Become a contributor!

This button doesn't work at all, but you're welcome to press it. And to contact me (Dustin), should you wish to become a contributor.

Wednesday, November 10, 2010

Lemon "Tartar" Sauce

This is like a 2-minute recipe for a great sauce that goes especially well with white fish (baked):
lemon juice

olive oil

Mix everything together, and you're done! This serves about three. For those adverse to using 3 tbsp of mayonnaise (like me), you can substitute at least half of it with an equivalent amount of plain yogurt. I used Trader Joe's European Style Nonfat Plain Yogurt, which has a loose consistency ideal for a sauce.

Monday, November 8, 2010

Pear apple stew

This was very simple and delicious, so I thought I'd share.

Pear apple stew
1 pear
1 apple
1/4 cup of water
Spices: Crushed cloves, a generous helping of cinnamon, nutmeg, and a dash of ginger powder

Chop pears and apples.  Put spices.  Add water.  Bring water to a boil.  Lower the heat and simmer until fruits are of the desired softness.  Can be served hot or cold, though I had it hot.

I'm sure most people would add sugar and butter, but I found this to be sweet enough, and I don't think the butter would've been necessary.

Banana Chicken Curry

I had a lot of bananas that were going bad, and I didn't want to make banana bread.  My roommate had a jar of curry paste that was unused and, to use his words, "following [him] like an albatross."  So, I decided to make banana chicken curry. There are tons of recipes out there, but this is what I did:

Banana Chicken Curry
4 bananas, chopped
4 chicken thighs (breasts are fine, but I just felt like using thighs), chopped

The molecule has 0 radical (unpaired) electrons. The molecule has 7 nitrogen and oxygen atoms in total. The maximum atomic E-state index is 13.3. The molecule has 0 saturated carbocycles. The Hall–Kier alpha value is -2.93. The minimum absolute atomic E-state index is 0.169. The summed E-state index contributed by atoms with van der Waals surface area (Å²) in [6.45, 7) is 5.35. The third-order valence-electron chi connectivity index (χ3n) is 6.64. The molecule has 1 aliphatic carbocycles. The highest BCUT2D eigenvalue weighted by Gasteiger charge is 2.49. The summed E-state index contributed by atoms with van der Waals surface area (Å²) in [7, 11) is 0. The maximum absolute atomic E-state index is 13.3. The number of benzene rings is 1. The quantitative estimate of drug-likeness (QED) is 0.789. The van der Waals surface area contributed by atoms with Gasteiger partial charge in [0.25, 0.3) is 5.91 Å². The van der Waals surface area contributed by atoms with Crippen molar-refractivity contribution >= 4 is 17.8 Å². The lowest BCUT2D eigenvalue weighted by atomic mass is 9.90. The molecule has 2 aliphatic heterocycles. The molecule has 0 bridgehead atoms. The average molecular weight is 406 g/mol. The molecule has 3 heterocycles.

1 onion
Sweet peppers
4 tablespoons of mild curry paste
1/4 cup of water

Brown the garlic and onions; then throw in the chicken until browned.  Throw in the peppers and curry paste and add water.  Stir and cover.  When the curry is sauce-like (as opposed to lumpy), throw in the bananas and cook until it's of the desired consistency.

Some recipes include coconut milk or yogurt, but I didn't find them necessary; I think the yogurt would add a bit of sourness, though it would thicken the sauce.  The bananas add a sweetness which infuses the curry, which I kind of liked.  In summary, the interwebs are right, and this recipe does work.

Friday, November 5, 2010

Ketchup and Mayonnaise Broccoli?!

This may sound weird, and I do have to put in the disclaimer that this dish may play to an acquired taste for creative Japanese food. (Also, American mayonnaise is not that good, so that might throw this off.) But try it anyway! It's really good. :)

1 chicken thigh
1 head of broccoli
1/4 cabbage
1 large onion
2 tbsp ketchup
1 tbsp mayonnaise

  1. Wash and cut broccoli, then boil for 3-5 minutes in slightly salted water. Wash and cut the cabbage (into convenient pieces) and onion (thinly), and cut and lightly salt-and-pepper the chicken.
  2. In a large pan, cook the chicken on medium heat until it is about half-cooked. Then add the cabbage and onion, and continue to cook on medium heat for another 2-3 minutes.
  3. When the vegetables begin to soften, add the broccoli and continue to cook for 1-2 minutes.
  4. Turn the heat down to low, then add about 100 mL of water to the pan. Add the ketchup, and return to medium heat and cook for 1 min. Then add the mayonnaise.
  5. Let the whole thing summer for 2-3 minutes, then serve.